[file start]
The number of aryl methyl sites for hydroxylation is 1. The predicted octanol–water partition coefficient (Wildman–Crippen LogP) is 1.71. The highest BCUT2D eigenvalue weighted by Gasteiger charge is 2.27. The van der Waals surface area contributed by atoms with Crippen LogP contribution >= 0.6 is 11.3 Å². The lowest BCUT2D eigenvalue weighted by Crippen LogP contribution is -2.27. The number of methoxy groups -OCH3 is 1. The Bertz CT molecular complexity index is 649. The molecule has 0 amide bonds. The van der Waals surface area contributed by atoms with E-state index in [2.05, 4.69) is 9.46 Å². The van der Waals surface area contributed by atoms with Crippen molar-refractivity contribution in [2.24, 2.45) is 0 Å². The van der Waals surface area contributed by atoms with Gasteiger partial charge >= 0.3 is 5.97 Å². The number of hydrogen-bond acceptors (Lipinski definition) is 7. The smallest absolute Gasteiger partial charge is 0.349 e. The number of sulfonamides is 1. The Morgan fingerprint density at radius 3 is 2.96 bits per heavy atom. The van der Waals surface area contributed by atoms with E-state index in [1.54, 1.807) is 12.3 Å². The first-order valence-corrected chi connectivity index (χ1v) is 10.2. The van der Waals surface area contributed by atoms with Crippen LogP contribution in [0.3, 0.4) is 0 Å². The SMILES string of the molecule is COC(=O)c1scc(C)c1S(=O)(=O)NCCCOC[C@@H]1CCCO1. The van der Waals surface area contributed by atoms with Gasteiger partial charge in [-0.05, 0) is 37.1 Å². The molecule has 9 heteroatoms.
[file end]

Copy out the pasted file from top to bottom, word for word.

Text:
The number of aryl methyl sites for hydroxylation is 1. The predicted octanol–water partition coefficient (Wildman–Crippen LogP) is 1.71. The highest BCUT2D eigenvalue weighted by Gasteiger charge is 2.27. The van der Waals surface area contributed by atoms with Crippen LogP contribution >= 0.6 is 11.3 Å². The lowest BCUT2D eigenvalue weighted by Crippen LogP contribution is -2.27. The number of methoxy groups -OCH3 is 1. The Bertz CT molecular complexity index is 649. The molecule has 0 amide bonds. The van der Waals surface area contributed by atoms with E-state index in [2.05, 4.69) is 9.46 Å². The van der Waals surface area contributed by atoms with Crippen molar-refractivity contribution in [2.24, 2.45) is 0 Å². The van der Waals surface area contributed by atoms with Gasteiger partial charge >= 0.3 is 5.97 Å². The number of hydrogen-bond acceptors (Lipinski definition) is 7. The smallest absolute Gasteiger partial charge is 0.349 e. The number of sulfonamides is 1. The Morgan fingerprint density at radius 3 is 2.96 bits per heavy atom. The van der Waals surface area contributed by atoms with E-state index in [1.54, 1.807) is 12.3 Å². The first-order valence-corrected chi connectivity index (χ1v) is 10.2. The van der Waals surface area contributed by atoms with Crippen LogP contribution in [0.3, 0.4) is 0 Å². The SMILES string of the molecule is COC(=O)c1scc(C)c1S(=O)(=O)NCCCOC[C@@H]1CCCO1. The van der Waals surface area contributed by atoms with Gasteiger partial charge in [-0.05, 0) is 37.1 Å². The molecule has 9 heteroatoms.